The nudge we’re looking at today stems from our soul being stirred by God – the very Ground of All Being. We turn to a familiar story in Scripture found in the second book of the Bible whose name inspired one out of every five angry teenage garage bands in 1994 – Exodus. It is a compelling book that has such overlay to parts of our society today. Its theme is simple: the human race is in trouble. Sound familiar? Enormous energies continue to be expended by men and women to get humanity out of the trouble we are in – to clean up the world’s mess. And there’s some impressive devotion poured into this effort from parents and teachers and politicians and therapists and writers and doctors and pastors. Eugene Peterson says that at the core of this effort is God. “The most comprehensive term for what God is doing to get us out of the mess we are in is salvation. Salvation is God doing for us what we can’t do for ourselves. Salvation is the biggest word in the vocabulary of the people of God. The Exodus is a powerful and dramatic and true story of God working salvation. The story has generated an extraordinary progeny through the centuries as it has reproduced itself in song and poem, drama and novel, politics and social justice. Repentance and conversion, worship and holy living. It continues to capture the imagination of men and women, especially men and women in trouble. It is significant that God does not present us with salvation in the form of an abstract truth, or a precise definition or a catchy slogan, but as story.”2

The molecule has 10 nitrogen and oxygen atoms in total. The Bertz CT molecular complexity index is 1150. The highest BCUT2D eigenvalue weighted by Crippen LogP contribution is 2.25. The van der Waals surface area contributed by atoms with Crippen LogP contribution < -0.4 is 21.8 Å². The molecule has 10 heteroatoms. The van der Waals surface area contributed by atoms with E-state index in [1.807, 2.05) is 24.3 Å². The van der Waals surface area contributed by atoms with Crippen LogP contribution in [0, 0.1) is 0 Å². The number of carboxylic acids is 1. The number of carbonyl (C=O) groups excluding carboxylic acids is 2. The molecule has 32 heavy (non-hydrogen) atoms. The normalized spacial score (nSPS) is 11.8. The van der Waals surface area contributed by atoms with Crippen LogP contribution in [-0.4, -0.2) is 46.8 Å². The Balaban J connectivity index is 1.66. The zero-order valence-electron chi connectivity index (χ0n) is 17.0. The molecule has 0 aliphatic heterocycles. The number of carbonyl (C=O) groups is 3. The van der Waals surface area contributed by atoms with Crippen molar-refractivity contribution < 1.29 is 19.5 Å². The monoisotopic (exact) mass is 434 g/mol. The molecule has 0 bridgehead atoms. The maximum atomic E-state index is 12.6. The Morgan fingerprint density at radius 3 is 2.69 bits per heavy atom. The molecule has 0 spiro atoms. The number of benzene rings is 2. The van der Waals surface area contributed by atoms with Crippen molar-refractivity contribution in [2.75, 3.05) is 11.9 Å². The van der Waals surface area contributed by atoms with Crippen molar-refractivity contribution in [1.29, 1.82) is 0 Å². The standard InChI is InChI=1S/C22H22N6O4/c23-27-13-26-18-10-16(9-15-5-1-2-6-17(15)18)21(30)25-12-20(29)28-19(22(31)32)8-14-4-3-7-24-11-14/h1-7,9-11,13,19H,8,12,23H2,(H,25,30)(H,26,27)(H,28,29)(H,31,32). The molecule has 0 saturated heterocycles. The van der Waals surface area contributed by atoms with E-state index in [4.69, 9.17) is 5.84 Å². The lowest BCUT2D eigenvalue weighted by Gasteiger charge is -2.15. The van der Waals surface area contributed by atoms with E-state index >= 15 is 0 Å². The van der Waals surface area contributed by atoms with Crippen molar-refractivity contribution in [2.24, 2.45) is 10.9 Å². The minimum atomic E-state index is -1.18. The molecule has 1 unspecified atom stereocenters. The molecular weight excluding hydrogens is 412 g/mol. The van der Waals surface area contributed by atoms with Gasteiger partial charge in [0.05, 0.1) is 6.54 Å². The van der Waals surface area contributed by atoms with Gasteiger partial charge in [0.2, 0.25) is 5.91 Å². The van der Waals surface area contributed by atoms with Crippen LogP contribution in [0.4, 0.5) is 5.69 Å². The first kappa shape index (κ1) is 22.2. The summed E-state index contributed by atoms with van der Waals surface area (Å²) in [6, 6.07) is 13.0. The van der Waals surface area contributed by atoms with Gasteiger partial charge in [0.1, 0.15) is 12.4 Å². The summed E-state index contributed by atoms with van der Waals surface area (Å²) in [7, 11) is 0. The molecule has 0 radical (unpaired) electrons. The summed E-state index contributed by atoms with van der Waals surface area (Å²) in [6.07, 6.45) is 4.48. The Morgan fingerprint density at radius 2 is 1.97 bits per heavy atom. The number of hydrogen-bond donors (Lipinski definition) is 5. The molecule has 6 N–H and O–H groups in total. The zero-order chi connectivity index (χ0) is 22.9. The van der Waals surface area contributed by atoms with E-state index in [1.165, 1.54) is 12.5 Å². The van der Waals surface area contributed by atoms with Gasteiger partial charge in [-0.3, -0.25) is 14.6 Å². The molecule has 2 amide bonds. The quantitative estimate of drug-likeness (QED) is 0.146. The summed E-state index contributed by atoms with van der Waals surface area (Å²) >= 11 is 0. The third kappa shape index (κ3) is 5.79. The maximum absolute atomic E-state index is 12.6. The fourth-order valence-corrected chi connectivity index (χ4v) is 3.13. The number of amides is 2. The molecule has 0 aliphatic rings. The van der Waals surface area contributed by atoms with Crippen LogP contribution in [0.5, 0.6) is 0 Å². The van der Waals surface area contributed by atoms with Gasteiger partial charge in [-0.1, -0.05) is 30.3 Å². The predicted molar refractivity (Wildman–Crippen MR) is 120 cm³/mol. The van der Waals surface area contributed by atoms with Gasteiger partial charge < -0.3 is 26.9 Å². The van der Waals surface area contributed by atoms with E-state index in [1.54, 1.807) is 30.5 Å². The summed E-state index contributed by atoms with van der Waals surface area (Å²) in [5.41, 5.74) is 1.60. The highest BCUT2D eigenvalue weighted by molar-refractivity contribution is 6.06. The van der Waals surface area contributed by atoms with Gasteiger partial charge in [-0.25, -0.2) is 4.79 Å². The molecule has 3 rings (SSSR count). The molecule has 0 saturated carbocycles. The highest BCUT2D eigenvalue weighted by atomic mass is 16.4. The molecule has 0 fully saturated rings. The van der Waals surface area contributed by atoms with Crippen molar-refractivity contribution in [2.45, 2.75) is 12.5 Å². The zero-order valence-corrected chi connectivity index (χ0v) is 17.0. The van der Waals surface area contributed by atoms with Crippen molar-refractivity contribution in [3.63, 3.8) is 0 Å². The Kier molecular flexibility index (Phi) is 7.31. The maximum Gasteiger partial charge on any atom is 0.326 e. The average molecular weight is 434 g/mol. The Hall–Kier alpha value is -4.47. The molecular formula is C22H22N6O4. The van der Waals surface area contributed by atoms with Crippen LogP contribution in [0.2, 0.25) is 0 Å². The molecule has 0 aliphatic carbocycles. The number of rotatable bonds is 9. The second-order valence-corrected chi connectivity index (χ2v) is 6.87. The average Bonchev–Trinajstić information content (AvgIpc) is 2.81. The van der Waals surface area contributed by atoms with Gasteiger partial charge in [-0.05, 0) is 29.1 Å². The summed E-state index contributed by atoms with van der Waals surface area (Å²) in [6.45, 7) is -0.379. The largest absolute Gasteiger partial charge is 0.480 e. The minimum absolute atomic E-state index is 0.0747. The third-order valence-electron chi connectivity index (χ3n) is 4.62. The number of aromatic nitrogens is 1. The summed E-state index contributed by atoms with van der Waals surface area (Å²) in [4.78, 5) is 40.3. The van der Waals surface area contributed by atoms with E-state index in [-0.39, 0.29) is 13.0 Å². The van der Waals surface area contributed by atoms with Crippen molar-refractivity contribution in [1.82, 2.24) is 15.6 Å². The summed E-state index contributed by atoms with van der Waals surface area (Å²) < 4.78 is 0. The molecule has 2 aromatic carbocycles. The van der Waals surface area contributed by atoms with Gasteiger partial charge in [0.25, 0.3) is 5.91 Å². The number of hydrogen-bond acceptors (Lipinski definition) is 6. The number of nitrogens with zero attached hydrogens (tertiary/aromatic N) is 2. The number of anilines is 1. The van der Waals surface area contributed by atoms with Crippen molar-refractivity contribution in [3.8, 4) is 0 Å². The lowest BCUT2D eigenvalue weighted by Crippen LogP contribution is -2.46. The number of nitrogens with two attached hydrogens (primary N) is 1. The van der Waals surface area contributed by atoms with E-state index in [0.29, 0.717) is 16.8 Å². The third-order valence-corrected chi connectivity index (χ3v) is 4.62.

Exodus draws us into a story as an invitation to participate – first through our imagination and then by faith – with all of ourselves in response to God. Exodus is the nudge to move from the mess to salvation and quickly gets us into the story of Moses. Born a Hebrew at the time when the Egyptian pharaoh demanded all Hebrew baby boys be killed, Moses was famously put in a basket as a baby at the edge of the Nile river in hopes of being rescued and spared this fate. Pharaoh’s daughter is actually the one to find him and pulls him out of the water. Moses’ big sister who had been hiding to see what would happen to her baby brother, says to Pharaoh’s daughter, “Want me to get a Hebrew mother to nurse the baby for you?” She did. She does. And his birth mother is right back in the picture. Time passes, Moses grows. One day at work, he saw an Egyptian hit one of his relatives and not seeing anybody with their cell phone camera ready to roll, Moses kills the bully and buries him in the sand. Word still gets out. Pharaoh tries to kill Moses and so he skips town and makes a life in Midian where he connects with a family, shepherds the family’s flock of sheep, and marries one of the farmer’s daughters. Moses’ life to this point is essentially a Tim McGraw song. This leads us to the burning bush moment. I set up the story to say that Moses wasn’t already some prestigious religious leader. He had a complicated upbringing, he killed a guy, was run out of town, and was now living with his wife’s parents and tending their sheep. His nudge from God could have easily been your nudge or mine.